However, several predominately Southern states chose to ignore the Supreme Court’s decision and continued the practice of racial segregation in schools and other public facilities.

The states based their stance on the 1896 Supreme Court ruling in Plessy v. Ferguson. In this historic case, the Supreme Court, with only one dissenting vote, ruled racial segregation was not in violation of the 14th Amendment if the separate facilities were "substantially equal."

In June of 1963, Alabama Governor George Wallace stood in front of the doors of the University of Alabama preventing black students from entering and challenging the federal government to intervene. Later the same day, Wallace gave in to demands by Asst. Attorney Gen. Nicholas Katzenbach and the Alabama National Guard allowing black students Vivian Malone and Jimmy Hood to register.

During the rest of 1963, federal courts ordered the integration of black students into public schools throughout the South. In spite of the court orders, and with only 2 percent of Southern black children attending formerly all-white schools, the Civil Rights Act of 1964 authorizing the U.S. Justice Department to initiate school desegregation suits was signed into law by President Lyndon Johnson.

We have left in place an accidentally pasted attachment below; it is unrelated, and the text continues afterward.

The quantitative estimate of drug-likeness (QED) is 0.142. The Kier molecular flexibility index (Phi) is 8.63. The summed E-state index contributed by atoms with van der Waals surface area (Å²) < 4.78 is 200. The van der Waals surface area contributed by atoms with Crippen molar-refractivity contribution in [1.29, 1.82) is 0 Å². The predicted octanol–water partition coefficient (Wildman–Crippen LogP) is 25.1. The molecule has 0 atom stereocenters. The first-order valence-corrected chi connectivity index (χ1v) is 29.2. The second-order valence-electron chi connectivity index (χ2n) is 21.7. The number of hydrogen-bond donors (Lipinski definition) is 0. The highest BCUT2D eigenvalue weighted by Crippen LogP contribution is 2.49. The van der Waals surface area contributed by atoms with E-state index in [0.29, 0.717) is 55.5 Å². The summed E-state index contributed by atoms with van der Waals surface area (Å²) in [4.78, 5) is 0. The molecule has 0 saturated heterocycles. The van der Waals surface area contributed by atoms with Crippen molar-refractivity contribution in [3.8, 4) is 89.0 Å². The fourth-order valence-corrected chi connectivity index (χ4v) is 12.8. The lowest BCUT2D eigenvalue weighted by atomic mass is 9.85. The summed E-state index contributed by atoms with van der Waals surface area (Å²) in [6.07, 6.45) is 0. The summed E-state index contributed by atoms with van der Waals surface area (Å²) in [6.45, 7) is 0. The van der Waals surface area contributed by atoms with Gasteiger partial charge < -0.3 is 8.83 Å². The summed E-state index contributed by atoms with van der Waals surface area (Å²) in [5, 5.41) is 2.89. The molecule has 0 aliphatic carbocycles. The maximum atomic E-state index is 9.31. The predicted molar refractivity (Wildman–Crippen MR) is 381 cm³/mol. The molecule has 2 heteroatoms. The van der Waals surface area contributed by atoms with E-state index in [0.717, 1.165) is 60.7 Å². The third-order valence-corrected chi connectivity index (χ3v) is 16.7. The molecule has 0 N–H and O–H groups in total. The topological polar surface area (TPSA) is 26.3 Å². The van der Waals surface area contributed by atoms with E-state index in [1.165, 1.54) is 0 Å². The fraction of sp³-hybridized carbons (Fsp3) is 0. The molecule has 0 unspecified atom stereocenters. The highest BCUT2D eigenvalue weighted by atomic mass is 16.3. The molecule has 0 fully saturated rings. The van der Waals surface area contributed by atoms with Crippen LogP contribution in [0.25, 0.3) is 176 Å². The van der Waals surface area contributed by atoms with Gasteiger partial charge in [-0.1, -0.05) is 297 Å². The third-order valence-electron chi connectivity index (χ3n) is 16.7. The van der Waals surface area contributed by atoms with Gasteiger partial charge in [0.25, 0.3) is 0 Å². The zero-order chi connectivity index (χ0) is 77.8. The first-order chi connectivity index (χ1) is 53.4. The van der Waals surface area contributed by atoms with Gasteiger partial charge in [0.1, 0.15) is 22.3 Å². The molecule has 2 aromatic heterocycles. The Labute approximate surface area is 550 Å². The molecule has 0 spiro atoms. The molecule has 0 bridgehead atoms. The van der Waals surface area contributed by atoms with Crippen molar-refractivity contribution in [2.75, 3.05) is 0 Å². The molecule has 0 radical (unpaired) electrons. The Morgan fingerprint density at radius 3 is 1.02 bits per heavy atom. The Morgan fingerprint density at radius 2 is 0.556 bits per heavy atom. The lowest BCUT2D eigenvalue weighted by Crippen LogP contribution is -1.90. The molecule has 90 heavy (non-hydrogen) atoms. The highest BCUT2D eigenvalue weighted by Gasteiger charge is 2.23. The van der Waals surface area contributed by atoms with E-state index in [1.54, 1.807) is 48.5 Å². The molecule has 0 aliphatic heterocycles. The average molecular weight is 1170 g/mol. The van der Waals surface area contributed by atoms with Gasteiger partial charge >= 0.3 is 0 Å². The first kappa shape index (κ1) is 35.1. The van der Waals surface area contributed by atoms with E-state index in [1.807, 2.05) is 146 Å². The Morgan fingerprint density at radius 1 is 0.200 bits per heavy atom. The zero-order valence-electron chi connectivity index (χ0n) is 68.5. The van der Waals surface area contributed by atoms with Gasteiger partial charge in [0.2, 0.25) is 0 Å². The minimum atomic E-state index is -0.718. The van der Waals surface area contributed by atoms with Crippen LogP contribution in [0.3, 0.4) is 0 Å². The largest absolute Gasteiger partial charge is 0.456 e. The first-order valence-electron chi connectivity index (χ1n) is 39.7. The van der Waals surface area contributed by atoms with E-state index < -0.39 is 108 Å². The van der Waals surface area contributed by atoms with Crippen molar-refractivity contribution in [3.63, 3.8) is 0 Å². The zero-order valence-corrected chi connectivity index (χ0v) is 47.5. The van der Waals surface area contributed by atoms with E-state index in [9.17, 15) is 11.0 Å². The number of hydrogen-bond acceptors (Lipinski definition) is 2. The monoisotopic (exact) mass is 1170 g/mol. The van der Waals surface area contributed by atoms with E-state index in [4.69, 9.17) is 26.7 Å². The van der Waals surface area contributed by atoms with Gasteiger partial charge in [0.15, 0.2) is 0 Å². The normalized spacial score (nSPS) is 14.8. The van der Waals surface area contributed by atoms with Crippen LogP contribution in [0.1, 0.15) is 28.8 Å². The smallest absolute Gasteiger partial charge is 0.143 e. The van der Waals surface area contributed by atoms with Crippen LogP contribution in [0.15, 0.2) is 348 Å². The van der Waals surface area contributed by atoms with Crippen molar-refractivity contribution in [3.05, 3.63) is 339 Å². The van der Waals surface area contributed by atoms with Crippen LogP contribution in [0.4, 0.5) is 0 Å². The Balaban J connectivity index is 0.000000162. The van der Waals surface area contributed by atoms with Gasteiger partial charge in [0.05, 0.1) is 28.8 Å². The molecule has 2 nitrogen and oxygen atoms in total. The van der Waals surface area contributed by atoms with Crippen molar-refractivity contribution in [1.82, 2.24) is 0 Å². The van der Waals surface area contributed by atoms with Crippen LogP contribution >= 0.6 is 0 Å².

A less momentous, but perhaps more illustrative case of a constitutional battle of "states' rights" went before the Supreme Court in November 1999, when the Attorney General of the United States Reno took on the Attorney General of South Carolina Condon.

Reno v. Condon - November 1999

The Founding Fathers can certainly be forgiven for forgetting to mention motor vehicles in the Constitution, but by doing so, they granted the power to require and issue drivers licenses to the states under the Tenth Amendment. That much is clear and not at all disputed, but all powers have limits.

State departments of motor vehicles (DMV) typically require applicants for driver's licenses to provide personal information including name, address, telephone number, vehicle description, Social Security number, medical information, and a photograph.

After learning that many state DMVs were selling this information to individuals and businesses, the U.S. Congress enacted the Driver's Privacy Protection Act of 1994 (DPPA), establishing a regulatory system restricting the states' ability to disclose a driver's personal information without the driver's consent.